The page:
The Thomas Hunt Lectureship was established in 2008 to honor Dr. Thomas Hunt. Dr. Hunt is a retired orthopedic surgeon who practiced in Baltimore. He is a graduate of the University of Maryland Medical School, and completed his residency at Johns Hopkins . He is a past president of the Baltimore City Medical Society, the Maryland Orthopedic Association and the Medical Alumni Association of the University of Maryland. He has a keen interest in Maryland medical history and serves as the informal MedChi historian, and is recognized for his longtime contribution to the care of the needy. The Hunt Lectureship in Maryland Medical History honors Maryland physicians who have made a significant contribution to medicine.
The 2013 Hunt Lectureship will take place on Wednesday, June 26th with a 6:00 p.m. reception and the lecture at 6:30. Dr. Sharfstein is the the Secretary of Maryland Department of Health and Mental Hygiene and was the Assistant Secretary of the FDA in the Obama Administration. For more information or to RSVP, please e-mail email@example.com.
The 2012 Hunt Lectureship featured a talk by Dr. Ursano on Post-Traumatic Distress Syndrome and other trauma-related disorders.
The most recent Thomas E. Hunt Lecture featured Dr. Alfred Sommer, a prominent ophthalmologist and epidemiologist. He is well-known for his research on vitamin A. He demonstrated the impact of vitamin A deficiency on childhood blindness and mortality in developing countries. His discovery has led to one of the most cost effective interventions in the world, just two vitamin A capsules a year saves millions of lives.
Dr. Alfred Sommer received his BS at Union College in New York, his MD at Harvard Medical School and his MHS in Epidemiology at Johns Hopkins School of Hygiene and Public Health. He completed his ophthalmology residency and a fellowship in ophthalmology at the Wilmer Eye Institute of Johns Hopkins Hospital. He has a long affiliation with the Bloomberg School of Public Health as a professor and Dean of the School from 1990-2005. He has received numerous awards and accolades for his contributions to medicine and public health. In 1997 he received the Lasker Clinical Medical Research Award and is a University Distinguished ServiceProfessor at Johns Hopkins University.
Click here for the June 30th Symposium slide show.
The Center for a Healthy Maryland hosted a reception, exhibit unveiling, and educational program to honor the milestone anniversary of the origins of CPR. This life-saving technique was pioneered by Maryland physicians and scientists in the 1950s and first advanced, nationally, at the MedChi Semi-Annual Meeting in September 1960 when two scientific papers were presented: one on artificial respiration and one on external chest compression. These two methods were later combined to become modern CPR.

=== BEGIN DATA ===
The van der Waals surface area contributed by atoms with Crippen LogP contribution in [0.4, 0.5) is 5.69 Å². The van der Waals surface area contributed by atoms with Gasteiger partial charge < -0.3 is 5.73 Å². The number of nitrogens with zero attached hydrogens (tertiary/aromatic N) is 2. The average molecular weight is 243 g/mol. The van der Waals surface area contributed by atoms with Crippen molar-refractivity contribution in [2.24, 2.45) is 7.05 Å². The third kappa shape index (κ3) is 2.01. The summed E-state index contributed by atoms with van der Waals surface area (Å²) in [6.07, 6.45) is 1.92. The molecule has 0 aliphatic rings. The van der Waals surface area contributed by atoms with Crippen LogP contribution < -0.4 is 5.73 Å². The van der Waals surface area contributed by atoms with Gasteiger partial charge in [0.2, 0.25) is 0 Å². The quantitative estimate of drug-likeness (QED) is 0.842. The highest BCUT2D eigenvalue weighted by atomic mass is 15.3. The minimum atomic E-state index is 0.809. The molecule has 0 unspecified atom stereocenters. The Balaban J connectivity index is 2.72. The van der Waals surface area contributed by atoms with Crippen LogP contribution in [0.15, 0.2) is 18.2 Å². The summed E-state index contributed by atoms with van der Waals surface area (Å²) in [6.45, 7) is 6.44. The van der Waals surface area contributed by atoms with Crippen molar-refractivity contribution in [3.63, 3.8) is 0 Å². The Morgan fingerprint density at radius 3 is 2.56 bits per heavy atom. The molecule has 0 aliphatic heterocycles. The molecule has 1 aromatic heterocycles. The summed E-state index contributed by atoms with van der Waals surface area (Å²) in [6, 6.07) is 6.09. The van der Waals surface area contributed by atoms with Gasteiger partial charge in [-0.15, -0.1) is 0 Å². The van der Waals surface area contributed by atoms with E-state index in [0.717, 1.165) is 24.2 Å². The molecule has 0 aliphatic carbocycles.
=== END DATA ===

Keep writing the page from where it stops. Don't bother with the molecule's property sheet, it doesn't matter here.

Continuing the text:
On November 11, 2010, many of the pioneers in CPR research and dissemination, and their families, gathered at MedChi in Baltimore to view the Museum of Maryland Medicine’s inaugural exhibit: The Beat Goes On: 50 Years of CPR. A Governor’s Proclamation was read and citations were awarded to the physicians in attendance, including Dr. James Jude and Dr. Donald Dembo, and the surviving family members of Dr. William Kouwenhoven, Dr. Leonard Scherlis, and Dr. Marvin Nachlas. Also recognized were Dr. Peter Safar, Dr. Guy Knickerbocker and Captain Martin McMahon. The Hunt Lectureship on CPR Horizons and Research was presented by Myron L. Weisfeldt, M.D., William Osler Professor of Medicine at Johns Hopkins School of Medicine.
Click here to see photographs of the exhibit, The Beat Goes On: 50 years of CPR, and the November 11, 2010 event honoring this anniversary.
To view the slideshow presented during the CPR event reception, please click here.
On May 13, 2009 the Center for a Healthy Maryland held a celebration to commemorate the 100th anniversary of the dedication of the MedChi Library Building and Osler Hall. More than one hundred guests gathered to honor this important date in the history of Maryland medicine.
The program included an invocation by Rabbi Mark Loeb, greetings from the Deans of the University of Maryland and Johns Hopkins University Schools of Medicine and the benediction and re-dedication of the MedChi Building by His Eminence, William Cardinal Keeler. Dr. George Bone recounted the 210 years of MedChi history and Mr. Johns Hopkins of Baltimore Heritage Inc. spoke of the historic significance of the MedChi Building and Osler Hall.
Present at the event were representatives from the Office of NIH History and Museum, the National Museum of Dentistry, and the William P. Didusch Center for Urologic History, whose expertise will be an invaluable resource as the History of Maryland Medicine Campaign evolves, culminating in the Maryland Medicine Museum.